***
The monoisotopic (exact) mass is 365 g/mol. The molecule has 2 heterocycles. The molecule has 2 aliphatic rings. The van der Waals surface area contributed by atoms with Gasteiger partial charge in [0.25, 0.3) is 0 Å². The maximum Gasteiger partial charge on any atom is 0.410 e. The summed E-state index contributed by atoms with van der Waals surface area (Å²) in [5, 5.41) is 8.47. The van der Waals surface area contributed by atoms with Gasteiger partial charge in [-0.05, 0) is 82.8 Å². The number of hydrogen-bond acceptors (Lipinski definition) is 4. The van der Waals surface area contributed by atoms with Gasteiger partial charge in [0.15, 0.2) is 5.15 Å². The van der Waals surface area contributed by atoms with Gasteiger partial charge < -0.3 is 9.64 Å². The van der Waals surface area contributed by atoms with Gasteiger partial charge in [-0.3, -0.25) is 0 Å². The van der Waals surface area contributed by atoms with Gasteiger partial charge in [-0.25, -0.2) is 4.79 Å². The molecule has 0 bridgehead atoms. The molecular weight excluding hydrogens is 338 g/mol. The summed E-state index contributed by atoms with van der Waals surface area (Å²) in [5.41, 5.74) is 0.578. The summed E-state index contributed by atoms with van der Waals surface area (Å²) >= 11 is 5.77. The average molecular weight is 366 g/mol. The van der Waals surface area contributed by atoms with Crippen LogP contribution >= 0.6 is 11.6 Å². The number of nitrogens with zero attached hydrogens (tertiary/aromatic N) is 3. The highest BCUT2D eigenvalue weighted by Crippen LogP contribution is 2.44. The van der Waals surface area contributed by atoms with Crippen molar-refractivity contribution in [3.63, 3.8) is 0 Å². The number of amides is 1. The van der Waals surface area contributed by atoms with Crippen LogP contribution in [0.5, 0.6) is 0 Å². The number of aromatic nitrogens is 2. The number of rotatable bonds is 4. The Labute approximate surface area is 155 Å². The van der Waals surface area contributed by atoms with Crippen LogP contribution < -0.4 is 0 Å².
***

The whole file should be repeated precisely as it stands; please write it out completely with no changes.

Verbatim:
The monoisotopic (exact) mass is 365 g/mol. The molecule has 2 heterocycles. The molecule has 2 aliphatic rings. The van der Waals surface area contributed by atoms with Gasteiger partial charge in [0.25, 0.3) is 0 Å². The maximum Gasteiger partial charge on any atom is 0.410 e. The summed E-state index contributed by atoms with van der Waals surface area (Å²) in [5, 5.41) is 8.47. The van der Waals surface area contributed by atoms with Gasteiger partial charge in [-0.05, 0) is 82.8 Å². The number of hydrogen-bond acceptors (Lipinski definition) is 4. The van der Waals surface area contributed by atoms with Gasteiger partial charge in [0.15, 0.2) is 5.15 Å². The van der Waals surface area contributed by atoms with Gasteiger partial charge < -0.3 is 9.64 Å². The van der Waals surface area contributed by atoms with Gasteiger partial charge in [-0.3, -0.25) is 0 Å². The van der Waals surface area contributed by atoms with Gasteiger partial charge in [-0.25, -0.2) is 4.79 Å². The molecule has 0 bridgehead atoms. The molecular weight excluding hydrogens is 338 g/mol. The summed E-state index contributed by atoms with van der Waals surface area (Å²) in [5.41, 5.74) is 0.578. The summed E-state index contributed by atoms with van der Waals surface area (Å²) >= 11 is 5.77. The average molecular weight is 366 g/mol. The van der Waals surface area contributed by atoms with Crippen LogP contribution >= 0.6 is 11.6 Å². The number of nitrogens with zero attached hydrogens (tertiary/aromatic N) is 3. The highest BCUT2D eigenvalue weighted by Crippen LogP contribution is 2.44. The van der Waals surface area contributed by atoms with Crippen molar-refractivity contribution in [3.63, 3.8) is 0 Å². The number of amides is 1. The van der Waals surface area contributed by atoms with Crippen LogP contribution in [0.5, 0.6) is 0 Å². The number of aromatic nitrogens is 2. The number of rotatable bonds is 4. The Labute approximate surface area is 155 Å². The van der Waals surface area contributed by atoms with Crippen LogP contribution < -0.4 is 0 Å².